Hot Dog Days return to Joe’s Farm Grill

Joe Johnston, co-owner of Joe’s Farm Grill, shows off the Carolina Blue Dog and Sonoran Dog, two of the Hot Dog Days of Summer specials that are on the regular menu as well. (Courtesy of Joe’s Farm Grill)

Now an annual tradition, the Hot Dog Days of Summer have returned through the end of September at Joe’s Farm Grill in Gilbert, featuring nine wiener-based gourmet sandwiches showcasing flavors inspired from around the globe, from Hawaii to Vietnam and Mexico to Michigan.

Tim Peelen, co-owner of Joe’s Farm Grill, came up with the idea based on his upbringing in the Midwest.

There, the “dog days of summer” generally end on Labor Day, “but not in Gilbert, Arizona,” he said. Here, the dog days of summer and warm weather continue and “hot dogs are warm-weather fare,” he noted.

The specials, made with local Schreiner’s sausages and all-beef dogs, have run almost every September for roughly a decade, Peelen said.

This year’s menu includes seven dogs not on the regular menu, including three all-new creations: the Banh Mi Dog, Loco Moco Dog and Reuben Dog. All dogs are $13 or $19 for two, which includes a side, and you can mix and match.

“This is what I do: I dream about food,” Peelen said. “And I dream about comfort food. And I am always trying different combinations and iterations.”

The Banh Mi Dog was inspired by Peelen’s love of street food. It’s made with sliced Schreiner’s Bockwurst medallions (mild veal-pork sausage), fresh house-pickled carrot, daikon, cucumber, serrano pepper and cilantro layered on a toasted French roll with mayo and herb liver paté spread.

“That’s the one I’m really, really curious about this year to see how people receive that,” Peelen said. “It’s a lot of fun; it’s delicious; it’s a little lighter than the others.”

It uses a chicken liver paté recipe from a restaurant where he worked in college.

Peelen said he devised the Loco Moco Dog after two trips to Hawaii in the

past year. It riffs on the classic Hawaiian comfort food using an open-face buttered grilled bun, sticky rice, burger patty, split grilled hot dog and homemade brown gravy, topped with a fried sunny-side up egg.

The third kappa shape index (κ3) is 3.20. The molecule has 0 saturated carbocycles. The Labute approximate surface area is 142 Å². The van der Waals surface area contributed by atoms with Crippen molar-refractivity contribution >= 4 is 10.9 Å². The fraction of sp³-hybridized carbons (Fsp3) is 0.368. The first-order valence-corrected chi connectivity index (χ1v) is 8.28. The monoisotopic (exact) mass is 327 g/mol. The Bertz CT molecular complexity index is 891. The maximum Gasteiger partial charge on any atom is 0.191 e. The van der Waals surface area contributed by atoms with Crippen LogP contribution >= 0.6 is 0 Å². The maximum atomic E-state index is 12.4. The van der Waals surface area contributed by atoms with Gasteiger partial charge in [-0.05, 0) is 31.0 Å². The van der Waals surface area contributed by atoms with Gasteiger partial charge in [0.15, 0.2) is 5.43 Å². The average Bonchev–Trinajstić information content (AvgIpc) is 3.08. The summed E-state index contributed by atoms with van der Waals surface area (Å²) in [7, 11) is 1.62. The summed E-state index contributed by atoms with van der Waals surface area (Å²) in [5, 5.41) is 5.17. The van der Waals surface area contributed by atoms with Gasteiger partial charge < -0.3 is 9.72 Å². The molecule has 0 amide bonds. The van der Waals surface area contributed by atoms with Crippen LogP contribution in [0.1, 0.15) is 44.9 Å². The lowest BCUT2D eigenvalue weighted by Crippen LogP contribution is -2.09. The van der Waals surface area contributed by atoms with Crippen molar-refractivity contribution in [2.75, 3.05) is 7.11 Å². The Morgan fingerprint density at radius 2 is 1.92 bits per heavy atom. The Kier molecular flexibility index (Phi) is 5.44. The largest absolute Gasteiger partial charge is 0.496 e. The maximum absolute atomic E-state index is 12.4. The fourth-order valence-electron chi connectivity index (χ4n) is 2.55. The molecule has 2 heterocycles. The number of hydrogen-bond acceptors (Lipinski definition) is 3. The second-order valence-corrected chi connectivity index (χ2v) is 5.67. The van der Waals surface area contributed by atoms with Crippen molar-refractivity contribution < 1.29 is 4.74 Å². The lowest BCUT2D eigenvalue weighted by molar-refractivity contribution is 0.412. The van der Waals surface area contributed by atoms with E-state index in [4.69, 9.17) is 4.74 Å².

“We make a scratch brown gravy with beef bones and marrow and make our own stock,” Peelen explained. “We go all out to make it authentic and make it really delicious. No corners cut on ingredients.”

The Reuben Dog has hand-sliced corned beef brisket, melted Swiss and fresh sauerkraut piled on a grilled split hot dog with house-made Russian dressing on a caraway-seed bun.

“You can’t really tell where the hot dog stops and the corned beef starts,” Peelen stated. “It all works together quite nicely.”

The Dog Days of Summer always features a spicy dog, and this year it’s the Dynamite Dog, with Schreiner’s spicy pork hot link, scorpion pepper and habanero cream cheese topped with hand-breaded fried chilito peppers and sweet-hot pepper jelly.

Other specials include:

The BBQ Bacon Blue O-Ring Dog, a bacon-wrapped hot dog dipped in barbecue sauce and threaded through three onions rings nestled on blue cheese.

The Big Fat Greek Dog, a smoked Greek-seasoned pork sausage topped with tzatziki sauce and Greek fries piled with garlic sauce, feta, tomatoes, kalamata olives and fresh herbs.

The Cheddar Coney Dog, a grilled hot dog smothered with homemade Michigan Coney chili sauce, diced white onions and yellow mustard and piled with a mound of fine-shredded Tillamook cheddar.

Two dogs also on the regular menu are:

The Caroline Blue Dog, a grilled dog topped with Joe’s famous barbecued pulled pork, tangy crumbled bleu cheese and hand-cut sweet coleslaw and drizzled with Joe’s Real BBQ sauce and homemade ranch dressing.

The Sonoran Dog, a jalapeño-stuffed bacon-wrapped fried hot dog with homemade pinto beans, cotija cheese and pico de gallo topped with a yellow mustard and sour cream-mayo drizzle.

Peelen has done exhaustive research to honor the food traditions that inspired the dogs. For the Cheddar Coney Dog, for example, he went to several Detroit coney dog restaurants to sample the goods and develop his own chili.

“The [recipe] I settled on, I love it,” Peelen said. “There’s no beans or anything in it. A few secret ingredients.”

All the special dogs are piled so high that they’re meant to be eaten with a knife and fork, Peelen noted – “although it’s fun to see guys pick them up and try to eat them with their hands,” he added.

People look forward to the Hot Dog Days of Summer every year, Peelen said.

“It’s a difficult thing to put together operationally to do all of these at the same time,” Peelen explained. “And just doing them for a month, there’s so many new ingredients; things we normally don’t have in house: making the gravy and pickling all the vegetables and bringing in the corned beef to slice.”

However, the staff enjoys the challenge.

“They know it’s great fun for customers,” Peelen said, adding, “It’s really the only time we pull out all the stops and really go for it. It’s a lot of fun for everyone.”

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(1) comment


I wish to suggest a Bacon wrapped Hot Dog

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